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High Gas Prices Not Slowing RV Industry

Category: RV News
Source: Washington Post
Publish Date: Thursday, March 22, 2007
Summary: Despite predictions to the contrary, higher gas prices have not dampened consumers interest in RVs.

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By ELLIOTT MINOR
The Associated Press
Thursday, March 22, 2007; 1:28 AM

PERRY, Ga. -- With gas prices climbing, the turnout at a motor-home convention in the heart of Georgia this week is much better than most outsiders would expect.

About 20,000 motor-home owners and industry representatives have gathered at the Family Motor Coach Association's 77th International Convention to kick the tires of more than 1,000 enticing new models _ some costing more than $1 million and getting only 6 miles per gallon.

The recreational vehicle industry has been reporting record sales for the past five years, despite rising costs at the pump. Insiders credit a growing number of baby boomers who want the gas-guzzling vehicles for retirement and younger families opting for vacations closer to home for offsetting any potential losses because of soaring fuel costs.

"There's no better way to do it," said Bob Dalton, 70, who has owned a motor home for 30 years. "I can sleep in my own bed and I can eat my own food. I travel at my own pace. I go where I want."

Since the association last met in Perry in March 2005, the average price of regular self-serve gasoline has increased 21 percent, from $2.10 to $2.55 per gallon, according to the Lundberg Survey of 7,000 gas stations across the country.

So far, the higher fuel prices seem to have had little, if any, impact on Americans who vacation with recreational vehicles, which include simple pop-up campers, travel trailers towed by pickup trucks or SUVs and motor homes.

"If you can afford $600,000 for a coach, what's the difference between $2.50 or $3 per gallon," said Dalton, a military retiree. "It does affect me. I drive less and stay longer."

Winnebago Industries Inc., one of the nation's leading motor-home manufacturers, reported a 2.2 percent decline in net income and a 3.6 percent drop in revenues in its most recent quarter, saying rising fuel prices for shaking consumer confidence. But Kevin Broom, a spokesman for the Recreational Vehicle Industry Association, noted that Winnebago makes only motor homes and that its earnings report was not a reflection of the whole RV industry.

The RVIA, which represents 550 manufacturers and suppliers, expects sales to dip a little this year, but 2007 still looks to be the fourth best in the past 30 years, Broom said.

He cited favorable interest rates, the success of an industry program to attract younger buyers, and a switch from flying to other modes of vacation travel since the Sept. 11, 2001, terrorist attacks.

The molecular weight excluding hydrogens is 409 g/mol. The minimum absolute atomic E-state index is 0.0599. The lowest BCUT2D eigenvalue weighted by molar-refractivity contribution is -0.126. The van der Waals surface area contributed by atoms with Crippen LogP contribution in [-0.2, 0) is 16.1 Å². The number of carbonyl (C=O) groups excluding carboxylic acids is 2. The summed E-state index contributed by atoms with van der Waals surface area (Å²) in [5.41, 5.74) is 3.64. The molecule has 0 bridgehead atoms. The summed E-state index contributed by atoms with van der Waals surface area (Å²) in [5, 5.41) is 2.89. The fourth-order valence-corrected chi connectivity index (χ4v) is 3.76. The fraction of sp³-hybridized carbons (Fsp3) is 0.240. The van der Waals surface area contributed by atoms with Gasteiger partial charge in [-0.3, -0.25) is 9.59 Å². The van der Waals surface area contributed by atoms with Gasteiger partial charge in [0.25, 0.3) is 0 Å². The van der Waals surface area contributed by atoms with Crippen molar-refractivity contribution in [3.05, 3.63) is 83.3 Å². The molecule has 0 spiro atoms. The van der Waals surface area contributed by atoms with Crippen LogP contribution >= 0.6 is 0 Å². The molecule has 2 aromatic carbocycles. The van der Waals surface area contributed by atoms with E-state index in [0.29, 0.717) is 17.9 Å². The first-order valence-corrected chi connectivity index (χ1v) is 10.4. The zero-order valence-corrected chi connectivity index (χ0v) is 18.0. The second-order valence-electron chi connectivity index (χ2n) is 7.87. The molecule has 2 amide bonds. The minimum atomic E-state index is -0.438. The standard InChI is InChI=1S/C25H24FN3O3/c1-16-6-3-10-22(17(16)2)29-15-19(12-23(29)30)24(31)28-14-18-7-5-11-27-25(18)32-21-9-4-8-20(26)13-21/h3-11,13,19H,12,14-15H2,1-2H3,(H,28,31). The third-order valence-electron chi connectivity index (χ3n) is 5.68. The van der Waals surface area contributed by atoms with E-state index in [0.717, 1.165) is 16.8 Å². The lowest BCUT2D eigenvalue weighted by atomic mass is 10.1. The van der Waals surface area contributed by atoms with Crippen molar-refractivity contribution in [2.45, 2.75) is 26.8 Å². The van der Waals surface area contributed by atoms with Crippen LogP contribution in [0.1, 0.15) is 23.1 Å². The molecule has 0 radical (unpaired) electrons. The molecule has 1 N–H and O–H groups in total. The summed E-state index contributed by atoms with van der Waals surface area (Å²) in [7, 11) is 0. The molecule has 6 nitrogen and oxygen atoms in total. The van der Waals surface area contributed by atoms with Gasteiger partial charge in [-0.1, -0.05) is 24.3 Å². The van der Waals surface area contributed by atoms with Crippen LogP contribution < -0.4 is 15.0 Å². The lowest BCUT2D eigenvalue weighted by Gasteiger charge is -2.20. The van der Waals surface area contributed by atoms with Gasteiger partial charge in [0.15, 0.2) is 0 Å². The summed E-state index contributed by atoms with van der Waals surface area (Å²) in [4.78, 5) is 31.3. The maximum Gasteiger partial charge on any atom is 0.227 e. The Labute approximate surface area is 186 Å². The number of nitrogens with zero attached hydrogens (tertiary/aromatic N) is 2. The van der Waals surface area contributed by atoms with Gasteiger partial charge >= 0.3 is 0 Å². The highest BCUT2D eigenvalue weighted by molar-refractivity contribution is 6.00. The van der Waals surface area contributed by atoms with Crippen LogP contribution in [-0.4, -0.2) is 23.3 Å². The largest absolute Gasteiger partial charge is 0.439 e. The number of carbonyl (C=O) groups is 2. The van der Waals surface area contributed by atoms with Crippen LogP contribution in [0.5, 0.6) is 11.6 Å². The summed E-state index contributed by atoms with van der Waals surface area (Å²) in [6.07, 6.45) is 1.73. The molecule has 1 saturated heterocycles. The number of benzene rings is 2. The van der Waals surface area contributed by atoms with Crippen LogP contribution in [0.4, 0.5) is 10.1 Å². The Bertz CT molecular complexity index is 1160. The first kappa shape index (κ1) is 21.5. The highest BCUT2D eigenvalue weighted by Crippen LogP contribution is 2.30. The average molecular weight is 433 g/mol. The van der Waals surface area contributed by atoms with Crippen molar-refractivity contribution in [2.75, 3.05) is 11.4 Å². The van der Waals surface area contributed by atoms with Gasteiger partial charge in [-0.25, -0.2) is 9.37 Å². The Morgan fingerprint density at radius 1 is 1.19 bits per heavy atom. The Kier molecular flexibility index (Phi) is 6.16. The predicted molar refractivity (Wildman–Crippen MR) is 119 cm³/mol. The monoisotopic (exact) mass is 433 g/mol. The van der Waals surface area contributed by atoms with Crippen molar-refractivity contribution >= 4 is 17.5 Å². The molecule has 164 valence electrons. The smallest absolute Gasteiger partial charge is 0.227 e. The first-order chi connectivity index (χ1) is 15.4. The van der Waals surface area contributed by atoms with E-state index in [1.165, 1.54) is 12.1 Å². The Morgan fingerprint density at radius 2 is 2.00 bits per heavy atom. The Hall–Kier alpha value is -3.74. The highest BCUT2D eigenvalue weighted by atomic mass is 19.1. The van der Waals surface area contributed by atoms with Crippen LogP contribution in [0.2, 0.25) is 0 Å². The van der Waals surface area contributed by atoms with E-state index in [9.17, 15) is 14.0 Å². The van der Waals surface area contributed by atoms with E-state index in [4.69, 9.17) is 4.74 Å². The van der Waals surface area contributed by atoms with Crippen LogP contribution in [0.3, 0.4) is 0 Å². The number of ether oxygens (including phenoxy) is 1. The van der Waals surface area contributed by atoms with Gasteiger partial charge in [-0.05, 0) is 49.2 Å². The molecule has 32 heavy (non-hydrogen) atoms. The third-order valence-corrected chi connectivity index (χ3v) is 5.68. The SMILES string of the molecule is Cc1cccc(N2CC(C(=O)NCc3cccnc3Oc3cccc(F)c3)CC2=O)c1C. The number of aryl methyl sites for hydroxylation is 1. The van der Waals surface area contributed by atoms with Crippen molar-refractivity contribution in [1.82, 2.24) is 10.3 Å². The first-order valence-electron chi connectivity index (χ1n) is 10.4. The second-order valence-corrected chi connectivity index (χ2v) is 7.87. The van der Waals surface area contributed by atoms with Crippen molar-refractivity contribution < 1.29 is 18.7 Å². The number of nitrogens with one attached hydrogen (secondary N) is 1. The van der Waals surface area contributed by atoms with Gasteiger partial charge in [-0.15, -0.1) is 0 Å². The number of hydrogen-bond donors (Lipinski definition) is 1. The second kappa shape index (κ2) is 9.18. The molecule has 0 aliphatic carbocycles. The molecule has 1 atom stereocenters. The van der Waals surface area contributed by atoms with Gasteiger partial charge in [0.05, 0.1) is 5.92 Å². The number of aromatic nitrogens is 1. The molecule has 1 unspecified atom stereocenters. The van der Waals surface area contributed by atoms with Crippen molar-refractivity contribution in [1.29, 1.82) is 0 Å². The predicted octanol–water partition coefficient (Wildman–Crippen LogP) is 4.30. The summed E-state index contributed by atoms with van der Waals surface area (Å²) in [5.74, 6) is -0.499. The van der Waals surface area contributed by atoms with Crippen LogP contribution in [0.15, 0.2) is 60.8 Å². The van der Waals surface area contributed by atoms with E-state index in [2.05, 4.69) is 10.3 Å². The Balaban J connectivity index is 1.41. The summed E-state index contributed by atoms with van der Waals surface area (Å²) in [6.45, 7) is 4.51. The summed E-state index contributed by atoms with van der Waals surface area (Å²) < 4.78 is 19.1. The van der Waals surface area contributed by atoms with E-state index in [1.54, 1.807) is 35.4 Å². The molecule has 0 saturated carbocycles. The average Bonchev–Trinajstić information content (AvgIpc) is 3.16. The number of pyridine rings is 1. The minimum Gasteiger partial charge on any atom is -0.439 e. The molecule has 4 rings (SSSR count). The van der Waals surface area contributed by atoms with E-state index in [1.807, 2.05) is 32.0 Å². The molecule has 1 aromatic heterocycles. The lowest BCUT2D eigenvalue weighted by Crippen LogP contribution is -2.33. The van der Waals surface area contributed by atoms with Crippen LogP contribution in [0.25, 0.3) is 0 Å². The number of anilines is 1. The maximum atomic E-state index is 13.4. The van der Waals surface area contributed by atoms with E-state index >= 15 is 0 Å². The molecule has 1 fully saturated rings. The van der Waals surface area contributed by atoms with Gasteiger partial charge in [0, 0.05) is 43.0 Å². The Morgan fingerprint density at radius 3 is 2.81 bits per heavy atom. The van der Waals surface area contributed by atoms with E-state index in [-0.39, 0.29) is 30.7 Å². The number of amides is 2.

"RVs are the most cost effective way to vacation for a family, even when you factor in the cost of fuel," Broom said, noting that travel expenses such as hotels, restaurants and rental cars can be avoided or reduced when using an RV.

Mark Tuggle, sales manager for Douglasville-based John Bleakley Motor Homes, Georgia's largest motor-home dealership, said younger buyers are a new phenomenon in RV sales.

"If they weren't gray headed and had handicapped sticker, salespeople would shy away from them," Tuggle said. "Now they can be 32 years old and have two kids and you need to pay attention to them."

The influx of younger RVers still wasn't apparent at the motor-home convention, which ends Thursday. Many were gray-haired retirees, although a few appeared to be baby boomers _ people born between 1946 and 1964 who are reaching retirement age with company-sponsored 401(k) accounts and other savings.

"Baby boomers have more expendable income," said Dave Uhlenbrock, spokesman for the motor coach association, which has 120,000 family members. "They can do what they did at home in a motor home. There are motor homes with washers and dryers, lovely shower areas, satellite TV and Wi-Fi. They call them land yachts, and they truly are."

The models on display at the 1,700-acre convention site about 100 miles south of Atlanta ranged from small, diesel-powered models that cost about $90,000 and get 22 to 26 miles per gallon to high-end models with satellite television, leather upholstery, tile floors and marble countertops. These 40- to 42-foot mobile manors cost $600,000 to $1.3 million and have fuel economy in the single digits.

Dalton and many others stopped to admire a luxurious $382,000 motor home with a surprise inside. The 41-foot Travel Supreme gets only 6 to 8 miles per gallon, but nestled in its rear compartment is a tiny, fuel-efficient Smart car, a creation of DaimlerChrysler AG's Mercedes Car Group, rated at 40 mpg.

Drivers lower a ramp and back it out of the compartment for trips to monuments or grocery stores.


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